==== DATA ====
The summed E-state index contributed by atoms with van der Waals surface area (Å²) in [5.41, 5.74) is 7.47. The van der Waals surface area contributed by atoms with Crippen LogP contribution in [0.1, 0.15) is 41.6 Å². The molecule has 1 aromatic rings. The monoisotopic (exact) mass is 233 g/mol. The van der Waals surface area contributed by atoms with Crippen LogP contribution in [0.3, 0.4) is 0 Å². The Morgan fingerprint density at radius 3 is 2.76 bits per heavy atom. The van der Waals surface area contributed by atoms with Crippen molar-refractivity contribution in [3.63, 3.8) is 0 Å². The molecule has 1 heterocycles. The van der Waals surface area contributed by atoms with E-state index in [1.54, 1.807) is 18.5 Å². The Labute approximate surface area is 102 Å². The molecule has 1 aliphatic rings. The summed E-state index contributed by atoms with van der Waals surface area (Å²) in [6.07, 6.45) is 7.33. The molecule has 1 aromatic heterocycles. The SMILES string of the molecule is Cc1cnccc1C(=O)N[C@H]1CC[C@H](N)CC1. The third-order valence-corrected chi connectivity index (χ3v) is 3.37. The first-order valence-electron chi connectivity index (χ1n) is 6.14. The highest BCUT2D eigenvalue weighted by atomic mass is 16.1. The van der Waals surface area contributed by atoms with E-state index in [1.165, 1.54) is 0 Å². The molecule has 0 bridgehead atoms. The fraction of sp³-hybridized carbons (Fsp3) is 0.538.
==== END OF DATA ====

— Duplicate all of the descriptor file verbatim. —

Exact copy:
The summed E-state index contributed by atoms with van der Waals surface area (Å²) in [5.41, 5.74) is 7.47. The van der Waals surface area contributed by atoms with Crippen LogP contribution in [0.1, 0.15) is 41.6 Å². The molecule has 1 aromatic rings. The monoisotopic (exact) mass is 233 g/mol. The van der Waals surface area contributed by atoms with Crippen LogP contribution in [0.3, 0.4) is 0 Å². The Morgan fingerprint density at radius 3 is 2.76 bits per heavy atom. The van der Waals surface area contributed by atoms with Crippen molar-refractivity contribution in [3.63, 3.8) is 0 Å². The molecule has 1 heterocycles. The van der Waals surface area contributed by atoms with E-state index in [1.54, 1.807) is 18.5 Å². The Labute approximate surface area is 102 Å². The molecule has 1 aliphatic rings. The summed E-state index contributed by atoms with van der Waals surface area (Å²) in [6.07, 6.45) is 7.33. The molecule has 1 aromatic heterocycles. The SMILES string of the molecule is Cc1cnccc1C(=O)N[C@H]1CC[C@H](N)CC1. The third-order valence-corrected chi connectivity index (χ3v) is 3.37. The first-order valence-electron chi connectivity index (χ1n) is 6.14. The highest BCUT2D eigenvalue weighted by atomic mass is 16.1. The van der Waals surface area contributed by atoms with E-state index in [1.165, 1.54) is 0 Å². The molecule has 0 bridgehead atoms. The fraction of sp³-hybridized carbons (Fsp3) is 0.538.